CHICOPEE — The Committee of the Whole discussed adopting Chapter 329 of the Acts of 1987, an act increasing local control over the annual school budget, during its May 6 meeting.

The committee was tasked with making a favorable or unfavorable recommendation to the City Council.

After discussing the act, the committee denied the favorable motion.

The item was proposed by City Councilor At-Large Timothy Wagner and he discussed his reasoning for sending this item to the committee.

Wagner said, “I know a lot of School Committees have adopted the way of adding the mayor to the School Committee whether as a member or as a chair to bridge the gap between executive and legislative, and School Department. There are still some times, we’ll reference Greenfield, when the mayor proposed substantially less than what the School Committee asked for. I think it could potentially be a good tool if the City Council wanted to, to be able to have a little more financial control within the city of Chicopee rather than voting up or down whatever the mayor puts in front of us.”

If the City Council was to adopt this act, it would take a 2/3 vote and they would give them the power to appropriate an amount up to what the School Committee asks while not exceeding the limits outlined by Proposition 2½.

Wagner said they is no pressing matter that would require this act at this time but having “additional tools in our belt could be a good idea.”

Wagner added that this administration has always given a guarantee that whatever the School Department needs, it would give it but wanted to discuss this act for potential future mayors.

“Let’s say we have a mayor somewhere down the line that doesn’t think that way and thinks the School Department needs less money. There is no recourse for this council being able to get that money back. It would take a two-thirds majority vote of the council and I get there are good concerns but I think we ought to adopt this and ought to be able to reappropriate some money if we see fit.”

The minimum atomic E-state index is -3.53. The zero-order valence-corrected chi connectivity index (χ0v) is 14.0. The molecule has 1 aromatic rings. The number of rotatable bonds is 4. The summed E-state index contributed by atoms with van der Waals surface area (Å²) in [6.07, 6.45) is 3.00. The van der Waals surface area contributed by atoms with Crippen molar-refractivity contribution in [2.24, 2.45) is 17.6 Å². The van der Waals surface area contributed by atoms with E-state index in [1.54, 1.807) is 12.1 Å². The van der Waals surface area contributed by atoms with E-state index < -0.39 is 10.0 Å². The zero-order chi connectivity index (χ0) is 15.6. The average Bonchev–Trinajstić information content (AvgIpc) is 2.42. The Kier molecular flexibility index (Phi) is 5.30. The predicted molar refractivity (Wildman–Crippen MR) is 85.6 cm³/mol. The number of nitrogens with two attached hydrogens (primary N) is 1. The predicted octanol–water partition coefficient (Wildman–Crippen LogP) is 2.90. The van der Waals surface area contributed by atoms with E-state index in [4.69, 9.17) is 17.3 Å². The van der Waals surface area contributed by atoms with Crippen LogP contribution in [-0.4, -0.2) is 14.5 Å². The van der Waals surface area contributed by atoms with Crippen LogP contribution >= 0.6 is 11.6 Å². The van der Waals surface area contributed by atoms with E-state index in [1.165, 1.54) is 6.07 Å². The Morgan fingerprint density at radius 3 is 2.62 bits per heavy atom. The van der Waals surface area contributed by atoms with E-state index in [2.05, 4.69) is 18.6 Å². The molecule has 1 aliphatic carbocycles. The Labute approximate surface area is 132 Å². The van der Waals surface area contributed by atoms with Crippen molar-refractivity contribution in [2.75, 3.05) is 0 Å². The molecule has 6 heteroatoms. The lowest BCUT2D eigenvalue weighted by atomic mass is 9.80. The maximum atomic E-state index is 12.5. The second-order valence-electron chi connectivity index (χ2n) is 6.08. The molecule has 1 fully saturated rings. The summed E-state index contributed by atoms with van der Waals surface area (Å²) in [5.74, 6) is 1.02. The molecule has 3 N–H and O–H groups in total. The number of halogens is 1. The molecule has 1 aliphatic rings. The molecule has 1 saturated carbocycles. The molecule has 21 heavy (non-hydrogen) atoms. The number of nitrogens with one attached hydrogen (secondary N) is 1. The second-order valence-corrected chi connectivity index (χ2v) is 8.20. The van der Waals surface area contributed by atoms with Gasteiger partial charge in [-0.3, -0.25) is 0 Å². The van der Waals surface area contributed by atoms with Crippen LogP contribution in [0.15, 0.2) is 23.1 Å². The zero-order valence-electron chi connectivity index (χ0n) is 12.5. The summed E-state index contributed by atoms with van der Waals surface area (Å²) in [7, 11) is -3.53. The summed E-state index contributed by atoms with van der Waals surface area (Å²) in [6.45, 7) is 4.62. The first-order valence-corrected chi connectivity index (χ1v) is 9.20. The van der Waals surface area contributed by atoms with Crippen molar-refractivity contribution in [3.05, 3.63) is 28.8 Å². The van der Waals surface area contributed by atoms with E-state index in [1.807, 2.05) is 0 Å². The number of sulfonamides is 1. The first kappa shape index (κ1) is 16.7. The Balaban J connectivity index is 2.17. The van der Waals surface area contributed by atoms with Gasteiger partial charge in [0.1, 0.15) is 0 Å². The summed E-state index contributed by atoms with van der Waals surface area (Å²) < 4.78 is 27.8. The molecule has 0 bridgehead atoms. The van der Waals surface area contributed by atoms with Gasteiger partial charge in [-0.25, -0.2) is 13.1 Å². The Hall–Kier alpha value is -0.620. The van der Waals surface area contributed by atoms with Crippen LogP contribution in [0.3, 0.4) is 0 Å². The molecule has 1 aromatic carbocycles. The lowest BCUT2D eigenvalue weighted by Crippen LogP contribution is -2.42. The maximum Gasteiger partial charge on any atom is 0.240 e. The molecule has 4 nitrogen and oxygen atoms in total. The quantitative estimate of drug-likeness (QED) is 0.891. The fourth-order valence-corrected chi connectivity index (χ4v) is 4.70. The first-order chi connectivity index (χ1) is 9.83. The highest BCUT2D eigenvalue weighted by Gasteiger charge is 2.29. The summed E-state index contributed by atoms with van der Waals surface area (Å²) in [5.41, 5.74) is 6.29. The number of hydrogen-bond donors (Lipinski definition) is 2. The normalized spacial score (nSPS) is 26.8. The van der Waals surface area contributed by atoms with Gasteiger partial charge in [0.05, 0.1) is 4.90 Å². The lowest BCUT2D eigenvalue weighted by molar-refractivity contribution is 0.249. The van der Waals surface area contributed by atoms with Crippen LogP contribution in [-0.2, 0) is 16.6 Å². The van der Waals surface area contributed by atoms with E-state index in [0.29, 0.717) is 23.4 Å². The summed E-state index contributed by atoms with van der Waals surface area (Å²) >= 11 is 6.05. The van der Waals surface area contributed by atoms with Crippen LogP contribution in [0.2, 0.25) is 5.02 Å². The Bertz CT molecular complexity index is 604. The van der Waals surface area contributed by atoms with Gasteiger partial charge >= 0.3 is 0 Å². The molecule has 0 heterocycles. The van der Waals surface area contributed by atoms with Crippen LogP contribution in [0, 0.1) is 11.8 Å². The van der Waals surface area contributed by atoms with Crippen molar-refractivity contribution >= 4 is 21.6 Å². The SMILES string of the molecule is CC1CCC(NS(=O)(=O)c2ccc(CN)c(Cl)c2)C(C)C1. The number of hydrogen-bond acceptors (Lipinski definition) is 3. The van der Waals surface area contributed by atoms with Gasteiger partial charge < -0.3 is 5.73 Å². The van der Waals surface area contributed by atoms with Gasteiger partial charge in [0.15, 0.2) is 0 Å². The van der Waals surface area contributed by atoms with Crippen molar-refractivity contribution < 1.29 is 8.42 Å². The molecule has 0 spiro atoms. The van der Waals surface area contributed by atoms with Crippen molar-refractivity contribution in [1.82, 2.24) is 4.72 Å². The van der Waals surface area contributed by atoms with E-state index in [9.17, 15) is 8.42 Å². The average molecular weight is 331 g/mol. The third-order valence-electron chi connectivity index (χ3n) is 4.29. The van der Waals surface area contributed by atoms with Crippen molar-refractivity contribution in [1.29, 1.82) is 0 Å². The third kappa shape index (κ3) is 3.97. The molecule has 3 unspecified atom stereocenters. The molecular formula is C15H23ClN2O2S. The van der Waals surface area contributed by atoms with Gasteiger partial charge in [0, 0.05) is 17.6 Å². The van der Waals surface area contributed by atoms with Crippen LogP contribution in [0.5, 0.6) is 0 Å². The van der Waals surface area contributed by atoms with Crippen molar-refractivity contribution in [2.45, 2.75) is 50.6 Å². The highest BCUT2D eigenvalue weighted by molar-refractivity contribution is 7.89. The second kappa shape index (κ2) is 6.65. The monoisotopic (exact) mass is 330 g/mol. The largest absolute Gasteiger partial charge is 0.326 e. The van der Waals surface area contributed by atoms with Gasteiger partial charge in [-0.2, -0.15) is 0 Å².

Mayor John Vieau’s Chief of Staff Michael Pise was at the meeting to explain the possible rationale of the act.
He said, “I had some trouble finding the requirements as to why that act was proposed and why it was adopted but I can tell you back in 1985, when that reform was passed, there was a lot of tension between the executive branch and the School Committee.”

Pise added that back then, the mayor would state that the reason the Police and Fire departments weren’t receiving raises was because the school salaries were increasing, and the school budget was going up. At the same time, the schools were stating they didn’t have enough funds to do programs because the mayor is funding his city projects.

In 1987, to make sure net school spending would be met, Pise said he believes the state decided to include this provision so that you can go up to the School Committee amount and reach net school spending.

Pise added, “The way Chicopee I think adopted it and the way we tried to solve the problem at the time but I believe Mayor [Richard] Kos at the time, decided to get rid of the animosity between the branches and have the mayor appointed chairman of the School Committee. By making the mayor responsible for the School Committee and its budget, I think that resolved all the issues in Chicopee and we really haven’t had a lot of problems since then that I know of.”

Ward 5 City Councilor Fredrick Krampits was against adopting the act and he provided his reasoning.

He said, “It is an interesting tool, but I can see the potential problems with that. As most of the councilors are aware, when it comes to School Committee budget, we can either pass it or we can reduce it, but you can’t reduce certain sections of the budget. You can’t say we are going to take let’s say $2 million out of transportation or something like that or if they ended up in this case if this was passed and they came up short and say we need $2 million extra to fund this program, we could put that money in the budget if we pass this but that’s not necessarily when it would end up going. I understand why this was filed and it’s an interesting concept, but I worry about potential for good intentions going awry.”

Ward 6 City Councilor Samuel Shumsky echoed the same points made by Krampits but added, “It’s like a checks and balances system that we have already. I know in the past; I believe it was two or the years ago when [the School Committee] came in front of the City Council for an additional $1.5 million. I believe at the time that council said they would be willing to grant that money to the School Department if they needed it. I feel like that is kind of the same thing the language we are talking to tonight that happened two or three years ago.”

Superintendent Marcus Ware said after listening to the conversation and reading the act, he was in favor of what the City Council would like to do and welcomes any support they would like to provide to him or the School Committee.

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